British philosopher Owen Barfield was one of the first ones to have clear understanding of this. In many ways he was a remarkable person. His contemporaries insist that you changed forever if you had a privilege of meeting him. He was considered the first and last Inkling. The Inklings were of course a literary discussion group in Oxford associated with J. R. R. Tolkien and C. S. Lewis. Lewis, for example was a sworn atheist before meeting Barfield. We know very well how that thing turned out.
Barfield’s work especially in the book ‘Saving the Appearances’ gives us wonderful insight into how our ancestors’ mind operated.
Basically until this time, naive realism had wreaked havoc on academic thought. They took it for granted that our ancestors perceived the same world as we do but they just didn’t get it. They though the primitive human just made very poor conclusions about what he saw. And because, it was thought, they lacked the ability to explain their experience, they had to introduce supernatural forces into the world to explain the phenomena to their satisfaction.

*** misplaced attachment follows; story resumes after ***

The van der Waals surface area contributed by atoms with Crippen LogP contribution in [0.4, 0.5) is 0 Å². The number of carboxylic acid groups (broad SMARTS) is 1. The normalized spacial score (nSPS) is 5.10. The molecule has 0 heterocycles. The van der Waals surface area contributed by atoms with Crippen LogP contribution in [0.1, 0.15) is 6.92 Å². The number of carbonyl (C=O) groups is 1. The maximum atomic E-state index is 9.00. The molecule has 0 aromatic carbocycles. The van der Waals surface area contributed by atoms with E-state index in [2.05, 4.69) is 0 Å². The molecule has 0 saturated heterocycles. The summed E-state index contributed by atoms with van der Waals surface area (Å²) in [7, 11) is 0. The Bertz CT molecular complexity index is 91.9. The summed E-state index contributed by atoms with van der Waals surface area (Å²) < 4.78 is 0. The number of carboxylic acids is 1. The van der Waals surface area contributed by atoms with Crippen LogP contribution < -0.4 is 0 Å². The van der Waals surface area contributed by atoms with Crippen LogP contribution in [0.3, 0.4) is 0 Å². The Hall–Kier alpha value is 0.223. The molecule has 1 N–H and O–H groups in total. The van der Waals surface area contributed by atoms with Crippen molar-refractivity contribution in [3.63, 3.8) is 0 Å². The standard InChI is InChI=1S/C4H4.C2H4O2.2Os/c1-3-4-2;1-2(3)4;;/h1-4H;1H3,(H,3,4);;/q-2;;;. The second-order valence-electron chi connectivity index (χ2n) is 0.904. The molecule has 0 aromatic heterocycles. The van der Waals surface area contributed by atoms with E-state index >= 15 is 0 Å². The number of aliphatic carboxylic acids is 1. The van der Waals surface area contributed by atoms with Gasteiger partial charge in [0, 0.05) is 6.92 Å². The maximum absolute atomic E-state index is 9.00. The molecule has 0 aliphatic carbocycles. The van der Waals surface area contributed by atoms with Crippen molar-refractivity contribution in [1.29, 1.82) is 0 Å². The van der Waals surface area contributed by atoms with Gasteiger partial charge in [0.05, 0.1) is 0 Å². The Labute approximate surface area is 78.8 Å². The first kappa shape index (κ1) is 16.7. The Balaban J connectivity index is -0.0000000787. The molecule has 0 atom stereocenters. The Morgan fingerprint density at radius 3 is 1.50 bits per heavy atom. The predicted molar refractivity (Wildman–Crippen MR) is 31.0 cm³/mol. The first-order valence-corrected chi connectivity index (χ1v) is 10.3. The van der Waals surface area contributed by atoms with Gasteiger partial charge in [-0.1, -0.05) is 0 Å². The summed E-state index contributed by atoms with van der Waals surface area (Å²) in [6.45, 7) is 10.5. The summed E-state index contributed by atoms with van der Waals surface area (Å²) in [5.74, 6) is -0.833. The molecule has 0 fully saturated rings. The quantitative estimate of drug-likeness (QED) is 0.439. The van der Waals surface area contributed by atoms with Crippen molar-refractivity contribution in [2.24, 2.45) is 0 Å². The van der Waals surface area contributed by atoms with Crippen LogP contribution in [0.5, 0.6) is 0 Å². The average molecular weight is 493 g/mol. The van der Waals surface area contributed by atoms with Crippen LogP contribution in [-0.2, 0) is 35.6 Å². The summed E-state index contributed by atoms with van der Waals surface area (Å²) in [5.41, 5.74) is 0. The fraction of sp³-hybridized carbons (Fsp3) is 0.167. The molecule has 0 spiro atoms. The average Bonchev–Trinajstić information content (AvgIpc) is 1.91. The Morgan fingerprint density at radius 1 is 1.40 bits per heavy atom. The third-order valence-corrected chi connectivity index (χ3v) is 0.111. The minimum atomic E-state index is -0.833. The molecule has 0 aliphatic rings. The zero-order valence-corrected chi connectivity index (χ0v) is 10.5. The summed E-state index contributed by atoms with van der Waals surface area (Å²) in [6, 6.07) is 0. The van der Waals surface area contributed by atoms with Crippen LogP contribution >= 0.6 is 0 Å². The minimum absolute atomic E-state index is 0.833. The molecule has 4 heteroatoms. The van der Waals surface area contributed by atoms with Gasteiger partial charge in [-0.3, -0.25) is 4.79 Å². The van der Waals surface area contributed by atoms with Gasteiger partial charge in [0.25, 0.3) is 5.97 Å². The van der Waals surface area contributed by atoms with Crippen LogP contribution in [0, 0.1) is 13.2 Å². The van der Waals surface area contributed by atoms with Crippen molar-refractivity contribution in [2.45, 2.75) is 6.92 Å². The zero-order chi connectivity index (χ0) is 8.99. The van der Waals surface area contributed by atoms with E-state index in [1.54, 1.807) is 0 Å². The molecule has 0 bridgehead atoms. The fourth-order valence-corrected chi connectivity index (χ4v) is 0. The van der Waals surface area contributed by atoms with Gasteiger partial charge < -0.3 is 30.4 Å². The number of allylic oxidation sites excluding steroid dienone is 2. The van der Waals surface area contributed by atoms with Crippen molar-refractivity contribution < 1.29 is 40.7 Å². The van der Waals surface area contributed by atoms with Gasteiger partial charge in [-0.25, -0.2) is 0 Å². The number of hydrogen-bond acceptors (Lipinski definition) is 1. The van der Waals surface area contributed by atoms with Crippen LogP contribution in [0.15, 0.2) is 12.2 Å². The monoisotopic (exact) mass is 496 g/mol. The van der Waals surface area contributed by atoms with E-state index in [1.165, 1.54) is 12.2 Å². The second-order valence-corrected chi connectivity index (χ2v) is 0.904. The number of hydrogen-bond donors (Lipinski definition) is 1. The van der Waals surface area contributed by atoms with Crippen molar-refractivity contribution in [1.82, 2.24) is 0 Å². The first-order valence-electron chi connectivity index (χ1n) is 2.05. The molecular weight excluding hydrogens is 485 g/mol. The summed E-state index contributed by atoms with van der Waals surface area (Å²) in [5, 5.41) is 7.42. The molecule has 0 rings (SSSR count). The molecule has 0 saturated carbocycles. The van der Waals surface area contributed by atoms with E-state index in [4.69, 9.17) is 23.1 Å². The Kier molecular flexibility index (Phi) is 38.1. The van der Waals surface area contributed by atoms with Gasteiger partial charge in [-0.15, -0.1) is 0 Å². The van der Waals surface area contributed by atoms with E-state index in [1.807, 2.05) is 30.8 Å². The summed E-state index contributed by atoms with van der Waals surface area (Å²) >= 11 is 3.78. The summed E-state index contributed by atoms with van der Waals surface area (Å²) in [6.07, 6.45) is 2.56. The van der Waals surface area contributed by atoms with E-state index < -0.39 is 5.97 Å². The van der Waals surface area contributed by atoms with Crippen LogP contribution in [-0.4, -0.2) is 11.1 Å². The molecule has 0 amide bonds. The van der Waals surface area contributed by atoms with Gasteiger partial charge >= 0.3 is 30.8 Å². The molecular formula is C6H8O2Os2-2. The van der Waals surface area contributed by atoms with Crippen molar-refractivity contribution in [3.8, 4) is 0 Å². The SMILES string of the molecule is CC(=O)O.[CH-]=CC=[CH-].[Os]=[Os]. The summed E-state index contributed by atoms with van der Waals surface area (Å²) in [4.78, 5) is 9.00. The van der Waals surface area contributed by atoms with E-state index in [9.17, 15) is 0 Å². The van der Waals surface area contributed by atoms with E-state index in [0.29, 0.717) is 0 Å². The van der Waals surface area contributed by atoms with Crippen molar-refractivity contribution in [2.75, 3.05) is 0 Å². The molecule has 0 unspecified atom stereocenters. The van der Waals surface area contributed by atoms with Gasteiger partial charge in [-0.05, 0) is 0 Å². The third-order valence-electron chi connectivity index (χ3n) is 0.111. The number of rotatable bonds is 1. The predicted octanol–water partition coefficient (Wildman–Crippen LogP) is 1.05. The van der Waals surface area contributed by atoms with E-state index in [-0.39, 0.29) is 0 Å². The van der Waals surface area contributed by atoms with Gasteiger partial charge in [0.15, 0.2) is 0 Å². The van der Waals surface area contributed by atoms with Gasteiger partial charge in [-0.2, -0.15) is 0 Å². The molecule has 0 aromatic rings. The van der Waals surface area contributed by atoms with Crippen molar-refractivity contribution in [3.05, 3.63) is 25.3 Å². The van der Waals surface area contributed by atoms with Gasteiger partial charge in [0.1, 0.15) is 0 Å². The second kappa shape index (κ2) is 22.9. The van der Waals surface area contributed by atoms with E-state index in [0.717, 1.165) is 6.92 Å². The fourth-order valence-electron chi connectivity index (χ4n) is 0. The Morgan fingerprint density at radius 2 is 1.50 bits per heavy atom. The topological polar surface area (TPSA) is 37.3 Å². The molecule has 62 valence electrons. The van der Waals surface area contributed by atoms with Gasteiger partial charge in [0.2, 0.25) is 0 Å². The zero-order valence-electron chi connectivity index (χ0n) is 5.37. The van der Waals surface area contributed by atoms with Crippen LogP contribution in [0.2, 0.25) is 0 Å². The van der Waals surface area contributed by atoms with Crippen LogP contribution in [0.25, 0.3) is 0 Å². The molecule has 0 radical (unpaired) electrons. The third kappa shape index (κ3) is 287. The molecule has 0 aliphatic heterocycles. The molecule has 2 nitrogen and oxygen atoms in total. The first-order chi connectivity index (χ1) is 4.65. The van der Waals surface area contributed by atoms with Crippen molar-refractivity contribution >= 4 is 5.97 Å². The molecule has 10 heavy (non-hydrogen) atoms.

Mr. Barfield disagreed. He wrote:
”Anthropology began by assuming as a matter of course that primitive peoples perceive the same phenomena as we do and on that assumption investigated their beliefs about these phenomena. Now however some anthropologists have begun to point out that the difference between the primitive outlook and ours begins at an earlier stage
The most striking difference between primitive figuration and ours is, that the primitive involves ‘participation’, that is, an awareness which we no longer have, of an extra-sensory link between the percipient and the representations. This involves, not only that we think differently, but that the phenomena themselves are different.”
As a modern person you most likely perceive the world as a phenomenon outside yourself. You probably find this to be the most obvious thing ever. Most have never even heard that there are other options.
So what does Barfield mean when he’s talking about the extra-sensory link between percipient and the representations? Let’s try to use the language of modern philosophy.
The mainstream view right now is that our self is being produced inside our heads and that our self is perceiving a world outside itself.
Believe it or not, most of our distant ancestors would find this way of thinking strange.